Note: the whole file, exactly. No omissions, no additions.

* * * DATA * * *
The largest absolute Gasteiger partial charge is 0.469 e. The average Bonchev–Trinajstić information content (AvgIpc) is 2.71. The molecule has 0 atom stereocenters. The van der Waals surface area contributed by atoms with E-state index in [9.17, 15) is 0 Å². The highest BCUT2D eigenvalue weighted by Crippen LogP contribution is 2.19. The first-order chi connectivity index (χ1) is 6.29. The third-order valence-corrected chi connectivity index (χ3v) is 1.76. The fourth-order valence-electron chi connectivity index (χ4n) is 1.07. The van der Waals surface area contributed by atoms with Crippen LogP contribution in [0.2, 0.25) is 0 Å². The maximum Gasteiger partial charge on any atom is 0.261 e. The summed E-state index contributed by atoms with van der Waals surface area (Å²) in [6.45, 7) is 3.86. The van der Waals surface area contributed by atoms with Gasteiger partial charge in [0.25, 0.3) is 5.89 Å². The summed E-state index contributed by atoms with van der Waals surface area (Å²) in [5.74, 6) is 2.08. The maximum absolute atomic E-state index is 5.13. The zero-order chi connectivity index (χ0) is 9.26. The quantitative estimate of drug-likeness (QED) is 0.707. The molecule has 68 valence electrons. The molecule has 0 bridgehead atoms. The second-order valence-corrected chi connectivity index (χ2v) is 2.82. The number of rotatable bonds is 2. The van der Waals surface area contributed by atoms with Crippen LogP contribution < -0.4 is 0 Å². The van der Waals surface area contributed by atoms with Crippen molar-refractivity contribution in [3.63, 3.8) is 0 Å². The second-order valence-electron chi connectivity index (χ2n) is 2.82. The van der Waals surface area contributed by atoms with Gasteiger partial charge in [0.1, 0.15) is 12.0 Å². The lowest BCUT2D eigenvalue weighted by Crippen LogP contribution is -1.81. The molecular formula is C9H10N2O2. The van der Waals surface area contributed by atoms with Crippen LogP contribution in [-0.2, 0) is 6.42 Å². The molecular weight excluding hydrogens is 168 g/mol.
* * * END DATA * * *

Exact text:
The largest absolute Gasteiger partial charge is 0.469 e. The average Bonchev–Trinajstić information content (AvgIpc) is 2.71. The molecule has 0 atom stereocenters. The van der Waals surface area contributed by atoms with E-state index in [9.17, 15) is 0 Å². The highest BCUT2D eigenvalue weighted by Crippen LogP contribution is 2.19. The first-order chi connectivity index (χ1) is 6.29. The third-order valence-corrected chi connectivity index (χ3v) is 1.76. The fourth-order valence-electron chi connectivity index (χ4n) is 1.07. The van der Waals surface area contributed by atoms with Crippen LogP contribution in [0.2, 0.25) is 0 Å². The maximum Gasteiger partial charge on any atom is 0.261 e. The summed E-state index contributed by atoms with van der Waals surface area (Å²) in [6.45, 7) is 3.86. The van der Waals surface area contributed by atoms with Gasteiger partial charge in [0.25, 0.3) is 5.89 Å². The summed E-state index contributed by atoms with van der Waals surface area (Å²) in [5.74, 6) is 2.08. The maximum absolute atomic E-state index is 5.13. The zero-order chi connectivity index (χ0) is 9.26. The quantitative estimate of drug-likeness (QED) is 0.707. The molecule has 68 valence electrons. The molecule has 0 bridgehead atoms. The second-order valence-corrected chi connectivity index (χ2v) is 2.82. The number of rotatable bonds is 2. The van der Waals surface area contributed by atoms with Crippen LogP contribution < -0.4 is 0 Å². The van der Waals surface area contributed by atoms with Crippen molar-refractivity contribution in [3.63, 3.8) is 0 Å². The second-order valence-electron chi connectivity index (χ2n) is 2.82. The van der Waals surface area contributed by atoms with Gasteiger partial charge in [0.1, 0.15) is 12.0 Å². The lowest BCUT2D eigenvalue weighted by Crippen LogP contribution is -1.81. The molecular formula is C9H10N2O2. The van der Waals surface area contributed by atoms with Crippen LogP contribution in [-0.2, 0) is 6.42 Å². The molecular weight excluding hydrogens is 168 g/mol.